Wolf Tooth DropStop (V2) 32T Chainring

Why Does the Chainline Matter?

The chainline is the distance between the center of the chainring and the center (side to side) of the frame/wheel. So a 49mm chainline means that the ring is 2mm further inboard than a 51mm chainline.

SRAM’s X-Sync debuted with a 51mm chainline on a 74mm 4-bolt spider because it included 36t and 38t rings. To keep these larger rings clear from the chainstay, the ring simply needed to be pushed out a little further from the center of the frame.

Race Face followed suit, running a 51mm chainline on its direct-mount rings.

For my needs, a 49mm chainline works a bit better while climbing, since it puts less angle on the chain in the granny ring (42t) of the cassette.

My chain frequently drops down the cassette when I run setups with a 51mm chainline and pedal up technical trails. This generally occurs when I am forced to “ratchet” (i.e. quick and sudden backpedalling) the cranks in order to reduce the chain angle and decrease drivetrain drag.

Wolf Tooth has made the important decision to design their smaller rings (that can physically fit closer to the chain stays) with a 49mm chainline, and then only bump out to a 51mm chainline for their big, 36T ring.

This narrower chainline on the “normal person” sized chainrings matches my riding style much better than the 51mm chainline used by their competitors.

Chain Retention

Really the only time folks seem to lose a chain off a modern Narrow/Wide chainring is while back-pedaling during a compression of the rear suspension. As discussed above, this can be influenced by the chainline as much as the tooth shape.

On a personal level, the only time I seem to loose my chain off any NW ring is when doing trials-style pedal ratchets to loft my front wheel while riding with some speed in rough terrain. This is not frequent at all, maybe 1-2 times per summer, and could easily be eliminated with a micro guide like the new MRP 1x. I have lost my chain about an equal number of times with first generation Wolf Tooth rings, Race Face rings, and SRAM X-Sync rings.

Marshal Olson reviews the Wolf Tooth DropStop (v2) 32t Chainring for Blister Gear Review
Marshal Olson on the Wolf Tooth DropStop (v2) Chainring.

I have yet to lose a chain with the updated Wolf Tooth ring, but since it is such an uncommon occurrence anyway, I can’t conclusively point to improvement in this area. The new Wolf Tooth ring does distinguish itself in some other critical ways though.

Noise and Friction

The original SRAM X-Sync rings are quite loud while pedaling; I can hear the chain grinding away at the teeth when things are dusty and dry.

The rings themselves would develop scallops on the trailing edge of the tooth, and wear out pretty quickly as a result. (I typically saw around 600 miles of life from X-Sync rings.)

The Race Face rings and the first gen Wolf Tooth rings both offer a marked improvement over the X-Sync rings. They have run much quieter for me, and have lasted much longer (1000+mi). I believe that that Wolf Tooth and Race Face’s addition of a bevel on the top of the teeth helps the chain clear the chainring in a much smoother and cleaner fashion, and also reduces wear.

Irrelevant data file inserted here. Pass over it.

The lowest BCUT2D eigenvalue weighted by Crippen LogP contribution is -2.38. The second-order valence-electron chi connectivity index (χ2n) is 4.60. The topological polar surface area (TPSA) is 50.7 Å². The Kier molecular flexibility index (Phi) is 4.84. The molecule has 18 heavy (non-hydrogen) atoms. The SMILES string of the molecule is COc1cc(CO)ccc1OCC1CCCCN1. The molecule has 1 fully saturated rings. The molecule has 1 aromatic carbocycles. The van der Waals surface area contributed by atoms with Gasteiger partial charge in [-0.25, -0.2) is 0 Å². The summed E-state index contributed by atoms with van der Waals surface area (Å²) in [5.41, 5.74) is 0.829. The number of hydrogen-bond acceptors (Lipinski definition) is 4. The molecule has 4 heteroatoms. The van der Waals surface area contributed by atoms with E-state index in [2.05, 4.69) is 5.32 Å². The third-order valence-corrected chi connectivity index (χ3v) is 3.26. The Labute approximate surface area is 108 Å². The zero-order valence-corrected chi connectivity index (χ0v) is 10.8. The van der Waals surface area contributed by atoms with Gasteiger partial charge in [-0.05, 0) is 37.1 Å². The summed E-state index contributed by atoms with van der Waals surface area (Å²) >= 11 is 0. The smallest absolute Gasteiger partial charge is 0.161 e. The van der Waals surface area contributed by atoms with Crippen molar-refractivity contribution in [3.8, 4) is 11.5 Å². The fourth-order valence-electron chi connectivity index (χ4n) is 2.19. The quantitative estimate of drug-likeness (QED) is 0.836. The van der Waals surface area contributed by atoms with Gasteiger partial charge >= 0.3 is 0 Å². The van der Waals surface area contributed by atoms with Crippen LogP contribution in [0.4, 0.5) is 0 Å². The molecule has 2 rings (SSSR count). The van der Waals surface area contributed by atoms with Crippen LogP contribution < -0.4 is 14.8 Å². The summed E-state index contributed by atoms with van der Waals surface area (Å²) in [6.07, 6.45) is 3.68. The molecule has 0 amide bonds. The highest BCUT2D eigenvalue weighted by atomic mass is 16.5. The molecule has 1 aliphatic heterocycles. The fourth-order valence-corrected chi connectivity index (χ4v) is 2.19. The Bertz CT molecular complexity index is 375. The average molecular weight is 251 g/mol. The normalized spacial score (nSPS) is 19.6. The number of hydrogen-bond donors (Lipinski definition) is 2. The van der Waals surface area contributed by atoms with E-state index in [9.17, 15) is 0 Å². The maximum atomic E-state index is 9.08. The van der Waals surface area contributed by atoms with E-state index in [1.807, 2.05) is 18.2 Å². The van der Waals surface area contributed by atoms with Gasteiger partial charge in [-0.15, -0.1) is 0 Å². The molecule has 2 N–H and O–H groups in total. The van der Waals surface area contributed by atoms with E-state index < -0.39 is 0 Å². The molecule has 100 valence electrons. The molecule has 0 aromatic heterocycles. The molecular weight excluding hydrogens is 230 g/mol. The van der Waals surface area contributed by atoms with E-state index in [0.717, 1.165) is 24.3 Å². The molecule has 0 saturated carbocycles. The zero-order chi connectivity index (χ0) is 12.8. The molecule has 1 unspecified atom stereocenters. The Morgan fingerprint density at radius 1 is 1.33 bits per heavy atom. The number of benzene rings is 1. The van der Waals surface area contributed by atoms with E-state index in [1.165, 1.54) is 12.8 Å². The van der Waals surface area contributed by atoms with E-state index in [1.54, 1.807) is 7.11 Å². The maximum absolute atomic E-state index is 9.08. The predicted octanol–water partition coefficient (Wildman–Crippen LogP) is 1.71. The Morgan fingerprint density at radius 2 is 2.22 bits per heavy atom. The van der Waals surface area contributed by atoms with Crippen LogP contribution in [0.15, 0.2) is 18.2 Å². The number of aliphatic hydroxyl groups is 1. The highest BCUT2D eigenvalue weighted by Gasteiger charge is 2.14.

I was quite surprised by how much more quiet and smooth the new offset and angled Wolf Tooth ring felt when I first installed it. That impression remains when I swap between the Race Face or the older version of the Wolf Tooth rings. I feel less friction in the system, hear less noise while pedaling, and feel like I have a little more snap in my legs each day I ride with the new Wolf Tooth ring.

Mud Clearance

I live in Utah, so while I ride in the desert all summer, I do also ride in the high alpine, frequently cross streams, and ride through small patches of muck. I also sometimes get lazy about cleaning my bike, and tend to wash it only when really needed rather than after most rides.

My experience with the second generation Wolf Tooth ring is that there is a modest improvement over the competition in how well the ring clears itself. The SRAM X-Sync rings were the most prone to accumulate debris—both in the short term (stream crossings) and long term (after a week of muddy riding).

The Race Face and original Wolf Tooth rings were pretty similar to one-another, and performed about one full notch better than the SRAM X-Sync.

The revised Wolf Tooth ring feels one more notch better than that. After a week of riding, there is less gunk stuck to the ring, and any noise from the chainring after a stream crossing goes away faster.

Bottom Line

This updated Wolf Tooth DropStop Chainring is an impressive step forward. It is the smoothest and quietest Narrow/Wide ring I’ve used, and I prefer the 49mm chainline to the 51mm chainline found on its competitors.

Wolf Tooth offers a ring that is compatible with just about every crank setup imaginable, and at a competitive price. While I would not buy one and throw away a still functional ring, I have yet to use a chainring that works better for a 1x setup, and recommend it for anyone looking for a new Narrow/Wide ring.

3 comments on “Wolf Tooth DropStop (V2) 32T Chainring”

  1. Any oval ring testing currently being carried out by you guys (Absolute Black or similar)? I’m happy with my 11-36t cassette range for how I ride but rarely use the top gear so might switch to a 30t ring next summer, maybe oval. I get the theory but internet biker opinions seem pretty varied on any benefits, both perceived and real.

    • Lorne, we will be starting to test the Wolftooth Elliptical ring in the very near future and might try some of the others as well. We’re curious too about the stated benefits.

  2. Is the wolf tooth v2 designed to be compatible with SRAM and Shimano rear cassettes? Could it be used with an 11 or 12 rear setup?

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